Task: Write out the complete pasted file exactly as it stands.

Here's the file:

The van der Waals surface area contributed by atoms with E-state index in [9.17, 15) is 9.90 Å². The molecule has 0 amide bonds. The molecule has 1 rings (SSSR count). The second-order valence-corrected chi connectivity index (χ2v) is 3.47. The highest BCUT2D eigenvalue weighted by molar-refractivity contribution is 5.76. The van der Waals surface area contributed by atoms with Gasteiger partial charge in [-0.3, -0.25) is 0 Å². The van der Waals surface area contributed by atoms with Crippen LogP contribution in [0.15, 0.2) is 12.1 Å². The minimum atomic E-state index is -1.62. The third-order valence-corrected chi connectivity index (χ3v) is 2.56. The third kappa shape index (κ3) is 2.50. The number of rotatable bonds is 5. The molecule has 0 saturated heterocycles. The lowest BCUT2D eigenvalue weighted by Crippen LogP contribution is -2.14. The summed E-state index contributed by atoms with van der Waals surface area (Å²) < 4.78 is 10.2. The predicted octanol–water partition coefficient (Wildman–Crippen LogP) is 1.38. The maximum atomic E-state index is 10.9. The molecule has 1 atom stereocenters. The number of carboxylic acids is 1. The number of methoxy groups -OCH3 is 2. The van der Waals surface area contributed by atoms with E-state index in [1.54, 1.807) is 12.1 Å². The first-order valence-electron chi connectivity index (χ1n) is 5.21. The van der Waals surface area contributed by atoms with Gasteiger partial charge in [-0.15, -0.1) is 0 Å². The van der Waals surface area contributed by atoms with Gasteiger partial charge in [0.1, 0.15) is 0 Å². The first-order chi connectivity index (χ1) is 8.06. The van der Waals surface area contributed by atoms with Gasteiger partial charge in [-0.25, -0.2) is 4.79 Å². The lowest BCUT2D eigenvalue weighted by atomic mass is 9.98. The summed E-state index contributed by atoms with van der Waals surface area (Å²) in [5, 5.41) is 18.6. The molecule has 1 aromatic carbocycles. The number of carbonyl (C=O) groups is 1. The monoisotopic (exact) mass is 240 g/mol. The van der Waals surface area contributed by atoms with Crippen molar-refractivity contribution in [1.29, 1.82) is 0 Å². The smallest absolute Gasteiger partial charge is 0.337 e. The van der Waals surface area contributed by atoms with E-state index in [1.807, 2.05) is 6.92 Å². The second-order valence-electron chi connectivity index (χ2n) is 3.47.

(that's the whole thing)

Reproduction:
The van der Waals surface area contributed by atoms with E-state index in [9.17, 15) is 9.90 Å². The molecule has 0 amide bonds. The molecule has 1 rings (SSSR count). The second-order valence-corrected chi connectivity index (χ2v) is 3.47. The highest BCUT2D eigenvalue weighted by molar-refractivity contribution is 5.76. The van der Waals surface area contributed by atoms with Gasteiger partial charge in [-0.3, -0.25) is 0 Å². The van der Waals surface area contributed by atoms with Crippen LogP contribution in [0.15, 0.2) is 12.1 Å². The minimum atomic E-state index is -1.62. The third-order valence-corrected chi connectivity index (χ3v) is 2.56. The third kappa shape index (κ3) is 2.50. The number of rotatable bonds is 5. The molecule has 0 saturated heterocycles. The lowest BCUT2D eigenvalue weighted by Crippen LogP contribution is -2.14. The summed E-state index contributed by atoms with van der Waals surface area (Å²) < 4.78 is 10.2. The predicted octanol–water partition coefficient (Wildman–Crippen LogP) is 1.38. The maximum atomic E-state index is 10.9. The molecule has 1 atom stereocenters. The number of carboxylic acids is 1. The number of methoxy groups -OCH3 is 2. The van der Waals surface area contributed by atoms with E-state index in [1.54, 1.807) is 12.1 Å². The first-order valence-electron chi connectivity index (χ1n) is 5.21. The van der Waals surface area contributed by atoms with Gasteiger partial charge in [-0.15, -0.1) is 0 Å². The van der Waals surface area contributed by atoms with Gasteiger partial charge in [0.1, 0.15) is 0 Å². The first-order chi connectivity index (χ1) is 8.06. The van der Waals surface area contributed by atoms with Gasteiger partial charge in [-0.25, -0.2) is 4.79 Å². The lowest BCUT2D eigenvalue weighted by atomic mass is 9.98. The summed E-state index contributed by atoms with van der Waals surface area (Å²) in [5, 5.41) is 18.6. The molecule has 1 aromatic carbocycles. The number of carbonyl (C=O) groups is 1. The monoisotopic (exact) mass is 240 g/mol. The van der Waals surface area contributed by atoms with Crippen molar-refractivity contribution in [1.29, 1.82) is 0 Å². The smallest absolute Gasteiger partial charge is 0.337 e. The van der Waals surface area contributed by atoms with E-state index in [1.807, 2.05) is 6.92 Å². The second-order valence-electron chi connectivity index (χ2n) is 3.47.